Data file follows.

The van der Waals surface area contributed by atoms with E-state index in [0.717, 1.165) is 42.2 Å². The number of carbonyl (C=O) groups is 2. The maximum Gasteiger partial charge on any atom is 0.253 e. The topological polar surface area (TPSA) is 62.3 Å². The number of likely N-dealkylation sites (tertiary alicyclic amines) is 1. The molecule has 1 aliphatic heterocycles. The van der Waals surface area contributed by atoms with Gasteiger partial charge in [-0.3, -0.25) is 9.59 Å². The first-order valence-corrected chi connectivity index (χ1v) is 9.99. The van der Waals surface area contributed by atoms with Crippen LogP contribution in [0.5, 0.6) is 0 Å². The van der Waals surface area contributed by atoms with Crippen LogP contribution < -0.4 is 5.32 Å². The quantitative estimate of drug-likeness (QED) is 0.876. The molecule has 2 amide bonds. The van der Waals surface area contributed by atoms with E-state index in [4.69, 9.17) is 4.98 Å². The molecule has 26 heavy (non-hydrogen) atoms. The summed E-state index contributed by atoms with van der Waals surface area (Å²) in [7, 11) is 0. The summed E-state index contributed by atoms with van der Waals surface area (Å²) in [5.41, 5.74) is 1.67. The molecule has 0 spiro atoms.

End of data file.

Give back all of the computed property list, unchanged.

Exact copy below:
The van der Waals surface area contributed by atoms with E-state index in [0.717, 1.165) is 42.2 Å². The number of carbonyl (C=O) groups is 2. The maximum Gasteiger partial charge on any atom is 0.253 e. The topological polar surface area (TPSA) is 62.3 Å². The number of likely N-dealkylation sites (tertiary alicyclic amines) is 1. The molecule has 1 aliphatic heterocycles. The van der Waals surface area contributed by atoms with Gasteiger partial charge in [-0.3, -0.25) is 9.59 Å². The first-order valence-corrected chi connectivity index (χ1v) is 9.99. The van der Waals surface area contributed by atoms with Crippen LogP contribution in [0.5, 0.6) is 0 Å². The van der Waals surface area contributed by atoms with Crippen LogP contribution < -0.4 is 5.32 Å². The quantitative estimate of drug-likeness (QED) is 0.876. The molecule has 2 amide bonds. The van der Waals surface area contributed by atoms with E-state index in [4.69, 9.17) is 4.98 Å². The molecule has 26 heavy (non-hydrogen) atoms. The summed E-state index contributed by atoms with van der Waals surface area (Å²) in [7, 11) is 0. The summed E-state index contributed by atoms with van der Waals surface area (Å²) in [5.41, 5.74) is 1.67. The molecule has 0 spiro atoms.